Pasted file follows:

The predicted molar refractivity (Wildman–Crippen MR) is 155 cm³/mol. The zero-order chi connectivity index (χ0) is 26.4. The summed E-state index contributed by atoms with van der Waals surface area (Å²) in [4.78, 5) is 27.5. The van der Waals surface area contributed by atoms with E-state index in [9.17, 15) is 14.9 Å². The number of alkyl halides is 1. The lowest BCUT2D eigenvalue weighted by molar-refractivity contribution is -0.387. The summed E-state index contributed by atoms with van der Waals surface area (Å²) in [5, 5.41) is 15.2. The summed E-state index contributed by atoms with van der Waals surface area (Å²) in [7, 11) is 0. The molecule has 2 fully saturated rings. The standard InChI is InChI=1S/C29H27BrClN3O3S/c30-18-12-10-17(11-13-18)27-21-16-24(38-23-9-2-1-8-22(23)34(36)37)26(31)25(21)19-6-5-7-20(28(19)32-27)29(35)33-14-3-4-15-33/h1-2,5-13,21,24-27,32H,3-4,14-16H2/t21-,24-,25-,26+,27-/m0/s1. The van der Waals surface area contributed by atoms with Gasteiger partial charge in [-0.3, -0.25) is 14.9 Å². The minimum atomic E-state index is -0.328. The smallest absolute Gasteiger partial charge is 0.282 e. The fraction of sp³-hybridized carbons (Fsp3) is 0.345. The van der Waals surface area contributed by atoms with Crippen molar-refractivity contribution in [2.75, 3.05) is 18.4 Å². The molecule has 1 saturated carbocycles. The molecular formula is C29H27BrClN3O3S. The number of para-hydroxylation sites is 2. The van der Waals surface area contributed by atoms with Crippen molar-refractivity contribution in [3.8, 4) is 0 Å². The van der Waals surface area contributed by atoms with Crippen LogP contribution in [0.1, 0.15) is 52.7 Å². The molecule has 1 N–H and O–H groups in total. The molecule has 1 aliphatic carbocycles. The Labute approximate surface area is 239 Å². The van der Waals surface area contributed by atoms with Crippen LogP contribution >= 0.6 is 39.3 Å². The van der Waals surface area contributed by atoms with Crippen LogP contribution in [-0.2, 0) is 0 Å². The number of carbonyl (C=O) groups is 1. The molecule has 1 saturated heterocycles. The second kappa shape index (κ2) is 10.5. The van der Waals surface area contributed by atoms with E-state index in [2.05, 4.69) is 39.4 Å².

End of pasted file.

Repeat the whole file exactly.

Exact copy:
The predicted molar refractivity (Wildman–Crippen MR) is 155 cm³/mol. The zero-order chi connectivity index (χ0) is 26.4. The summed E-state index contributed by atoms with van der Waals surface area (Å²) in [4.78, 5) is 27.5. The van der Waals surface area contributed by atoms with E-state index in [9.17, 15) is 14.9 Å². The number of alkyl halides is 1. The lowest BCUT2D eigenvalue weighted by molar-refractivity contribution is -0.387. The summed E-state index contributed by atoms with van der Waals surface area (Å²) in [5, 5.41) is 15.2. The summed E-state index contributed by atoms with van der Waals surface area (Å²) in [7, 11) is 0. The molecule has 2 fully saturated rings. The standard InChI is InChI=1S/C29H27BrClN3O3S/c30-18-12-10-17(11-13-18)27-21-16-24(38-23-9-2-1-8-22(23)34(36)37)26(31)25(21)19-6-5-7-20(28(19)32-27)29(35)33-14-3-4-15-33/h1-2,5-13,21,24-27,32H,3-4,14-16H2/t21-,24-,25-,26+,27-/m0/s1. The van der Waals surface area contributed by atoms with Gasteiger partial charge in [-0.3, -0.25) is 14.9 Å². The minimum atomic E-state index is -0.328. The smallest absolute Gasteiger partial charge is 0.282 e. The fraction of sp³-hybridized carbons (Fsp3) is 0.345. The van der Waals surface area contributed by atoms with Crippen molar-refractivity contribution in [2.75, 3.05) is 18.4 Å². The molecule has 1 saturated carbocycles. The molecular formula is C29H27BrClN3O3S. The number of para-hydroxylation sites is 2. The van der Waals surface area contributed by atoms with Crippen molar-refractivity contribution in [3.8, 4) is 0 Å². The van der Waals surface area contributed by atoms with Crippen LogP contribution in [0.1, 0.15) is 52.7 Å². The molecule has 1 N–H and O–H groups in total. The molecule has 1 aliphatic carbocycles. The Labute approximate surface area is 239 Å². The van der Waals surface area contributed by atoms with Crippen LogP contribution >= 0.6 is 39.3 Å². The van der Waals surface area contributed by atoms with Crippen LogP contribution in [-0.2, 0) is 0 Å². The number of carbonyl (C=O) groups is 1. The molecule has 1 saturated heterocycles. The second kappa shape index (κ2) is 10.5. The van der Waals surface area contributed by atoms with E-state index in [2.05, 4.69) is 39.4 Å².